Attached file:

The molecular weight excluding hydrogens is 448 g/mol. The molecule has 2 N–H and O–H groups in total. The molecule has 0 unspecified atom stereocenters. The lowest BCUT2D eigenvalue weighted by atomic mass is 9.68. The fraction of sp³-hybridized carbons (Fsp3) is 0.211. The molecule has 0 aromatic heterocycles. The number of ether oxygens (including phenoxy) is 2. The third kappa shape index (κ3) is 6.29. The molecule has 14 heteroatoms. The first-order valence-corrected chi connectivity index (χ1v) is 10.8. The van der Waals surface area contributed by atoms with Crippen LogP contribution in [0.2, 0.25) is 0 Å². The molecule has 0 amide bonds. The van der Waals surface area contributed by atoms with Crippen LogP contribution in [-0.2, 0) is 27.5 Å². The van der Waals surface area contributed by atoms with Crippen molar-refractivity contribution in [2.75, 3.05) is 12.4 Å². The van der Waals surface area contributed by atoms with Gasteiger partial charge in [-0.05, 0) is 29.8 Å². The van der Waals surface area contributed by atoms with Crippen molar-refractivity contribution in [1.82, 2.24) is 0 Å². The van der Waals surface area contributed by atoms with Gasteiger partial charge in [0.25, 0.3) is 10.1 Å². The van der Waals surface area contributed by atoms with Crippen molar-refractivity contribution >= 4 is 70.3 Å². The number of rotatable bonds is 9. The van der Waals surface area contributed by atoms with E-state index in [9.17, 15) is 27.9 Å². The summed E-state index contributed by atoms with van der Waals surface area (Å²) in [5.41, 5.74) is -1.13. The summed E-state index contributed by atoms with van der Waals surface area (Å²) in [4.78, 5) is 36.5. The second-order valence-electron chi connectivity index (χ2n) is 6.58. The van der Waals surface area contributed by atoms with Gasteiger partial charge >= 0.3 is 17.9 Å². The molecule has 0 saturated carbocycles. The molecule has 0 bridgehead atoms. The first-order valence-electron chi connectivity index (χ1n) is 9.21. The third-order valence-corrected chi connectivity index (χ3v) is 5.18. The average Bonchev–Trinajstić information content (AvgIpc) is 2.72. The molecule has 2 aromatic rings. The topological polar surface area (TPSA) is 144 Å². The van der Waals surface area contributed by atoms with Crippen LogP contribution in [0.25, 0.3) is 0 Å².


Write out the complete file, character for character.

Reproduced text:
The molecular weight excluding hydrogens is 448 g/mol. The molecule has 2 N–H and O–H groups in total. The molecule has 0 unspecified atom stereocenters. The lowest BCUT2D eigenvalue weighted by atomic mass is 9.68. The fraction of sp³-hybridized carbons (Fsp3) is 0.211. The molecule has 0 aromatic heterocycles. The number of ether oxygens (including phenoxy) is 2. The third kappa shape index (κ3) is 6.29. The molecule has 14 heteroatoms. The first-order valence-corrected chi connectivity index (χ1v) is 10.8. The van der Waals surface area contributed by atoms with Crippen LogP contribution in [0.2, 0.25) is 0 Å². The molecule has 0 amide bonds. The van der Waals surface area contributed by atoms with Crippen LogP contribution in [-0.2, 0) is 27.5 Å². The van der Waals surface area contributed by atoms with Crippen molar-refractivity contribution in [2.75, 3.05) is 12.4 Å². The van der Waals surface area contributed by atoms with Gasteiger partial charge in [-0.05, 0) is 29.8 Å². The van der Waals surface area contributed by atoms with Crippen molar-refractivity contribution in [1.82, 2.24) is 0 Å². The van der Waals surface area contributed by atoms with Gasteiger partial charge in [0.25, 0.3) is 10.1 Å². The van der Waals surface area contributed by atoms with Crippen molar-refractivity contribution >= 4 is 70.3 Å². The number of rotatable bonds is 9. The van der Waals surface area contributed by atoms with E-state index in [9.17, 15) is 27.9 Å². The summed E-state index contributed by atoms with van der Waals surface area (Å²) in [5.41, 5.74) is -1.13. The summed E-state index contributed by atoms with van der Waals surface area (Å²) in [4.78, 5) is 36.5. The second-order valence-electron chi connectivity index (χ2n) is 6.58. The van der Waals surface area contributed by atoms with Gasteiger partial charge >= 0.3 is 17.9 Å². The molecule has 0 saturated carbocycles. The molecule has 0 bridgehead atoms. The first-order valence-electron chi connectivity index (χ1n) is 9.21. The third-order valence-corrected chi connectivity index (χ3v) is 5.18. The average Bonchev–Trinajstić information content (AvgIpc) is 2.72. The molecule has 2 aromatic rings. The topological polar surface area (TPSA) is 144 Å². The van der Waals surface area contributed by atoms with Crippen LogP contribution in [0.25, 0.3) is 0 Å².